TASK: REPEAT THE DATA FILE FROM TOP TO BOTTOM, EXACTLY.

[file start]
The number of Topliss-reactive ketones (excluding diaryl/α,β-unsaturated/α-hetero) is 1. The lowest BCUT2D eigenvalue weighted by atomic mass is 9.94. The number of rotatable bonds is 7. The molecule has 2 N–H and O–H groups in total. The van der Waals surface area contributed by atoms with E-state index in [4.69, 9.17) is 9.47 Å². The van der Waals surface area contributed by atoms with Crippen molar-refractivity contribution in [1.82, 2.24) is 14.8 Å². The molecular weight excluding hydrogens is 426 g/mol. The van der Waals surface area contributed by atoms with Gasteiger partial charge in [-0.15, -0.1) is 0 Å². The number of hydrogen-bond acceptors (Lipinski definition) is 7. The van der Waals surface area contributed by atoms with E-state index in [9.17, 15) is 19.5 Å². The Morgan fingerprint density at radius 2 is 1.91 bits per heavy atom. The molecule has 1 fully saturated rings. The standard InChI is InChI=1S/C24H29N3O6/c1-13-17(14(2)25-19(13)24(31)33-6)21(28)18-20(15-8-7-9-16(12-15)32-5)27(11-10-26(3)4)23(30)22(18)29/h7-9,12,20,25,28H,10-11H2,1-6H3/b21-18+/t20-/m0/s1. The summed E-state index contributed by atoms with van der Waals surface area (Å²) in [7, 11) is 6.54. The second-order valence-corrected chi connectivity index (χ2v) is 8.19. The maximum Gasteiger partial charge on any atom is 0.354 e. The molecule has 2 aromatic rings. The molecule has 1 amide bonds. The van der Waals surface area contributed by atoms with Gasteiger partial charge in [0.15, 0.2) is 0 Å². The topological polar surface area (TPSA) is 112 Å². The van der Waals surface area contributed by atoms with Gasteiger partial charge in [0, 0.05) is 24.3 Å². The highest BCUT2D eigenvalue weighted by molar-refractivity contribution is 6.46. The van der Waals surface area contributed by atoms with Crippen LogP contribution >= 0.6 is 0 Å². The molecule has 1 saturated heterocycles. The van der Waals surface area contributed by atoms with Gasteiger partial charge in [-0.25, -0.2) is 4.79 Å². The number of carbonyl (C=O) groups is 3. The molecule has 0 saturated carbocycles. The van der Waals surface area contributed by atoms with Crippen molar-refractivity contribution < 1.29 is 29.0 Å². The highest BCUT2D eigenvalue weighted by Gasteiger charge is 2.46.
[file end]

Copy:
The number of Topliss-reactive ketones (excluding diaryl/α,β-unsaturated/α-hetero) is 1. The lowest BCUT2D eigenvalue weighted by atomic mass is 9.94. The number of rotatable bonds is 7. The molecule has 2 N–H and O–H groups in total. The van der Waals surface area contributed by atoms with E-state index in [4.69, 9.17) is 9.47 Å². The van der Waals surface area contributed by atoms with Crippen molar-refractivity contribution in [1.82, 2.24) is 14.8 Å². The molecular weight excluding hydrogens is 426 g/mol. The van der Waals surface area contributed by atoms with Gasteiger partial charge in [-0.15, -0.1) is 0 Å². The number of hydrogen-bond acceptors (Lipinski definition) is 7. The van der Waals surface area contributed by atoms with E-state index in [9.17, 15) is 19.5 Å². The Morgan fingerprint density at radius 2 is 1.91 bits per heavy atom. The molecule has 1 fully saturated rings. The standard InChI is InChI=1S/C24H29N3O6/c1-13-17(14(2)25-19(13)24(31)33-6)21(28)18-20(15-8-7-9-16(12-15)32-5)27(11-10-26(3)4)23(30)22(18)29/h7-9,12,20,25,28H,10-11H2,1-6H3/b21-18+/t20-/m0/s1. The summed E-state index contributed by atoms with van der Waals surface area (Å²) in [7, 11) is 6.54. The second-order valence-corrected chi connectivity index (χ2v) is 8.19. The maximum Gasteiger partial charge on any atom is 0.354 e. The molecule has 2 aromatic rings. The molecule has 1 amide bonds. The van der Waals surface area contributed by atoms with Gasteiger partial charge in [0.15, 0.2) is 0 Å². The topological polar surface area (TPSA) is 112 Å². The van der Waals surface area contributed by atoms with Gasteiger partial charge in [0, 0.05) is 24.3 Å². The highest BCUT2D eigenvalue weighted by molar-refractivity contribution is 6.46. The van der Waals surface area contributed by atoms with Crippen LogP contribution >= 0.6 is 0 Å². The molecule has 1 saturated heterocycles. The van der Waals surface area contributed by atoms with Gasteiger partial charge in [-0.25, -0.2) is 4.79 Å². The number of carbonyl (C=O) groups is 3. The molecule has 0 saturated carbocycles. The van der Waals surface area contributed by atoms with Crippen molar-refractivity contribution < 1.29 is 29.0 Å². The highest BCUT2D eigenvalue weighted by Gasteiger charge is 2.46.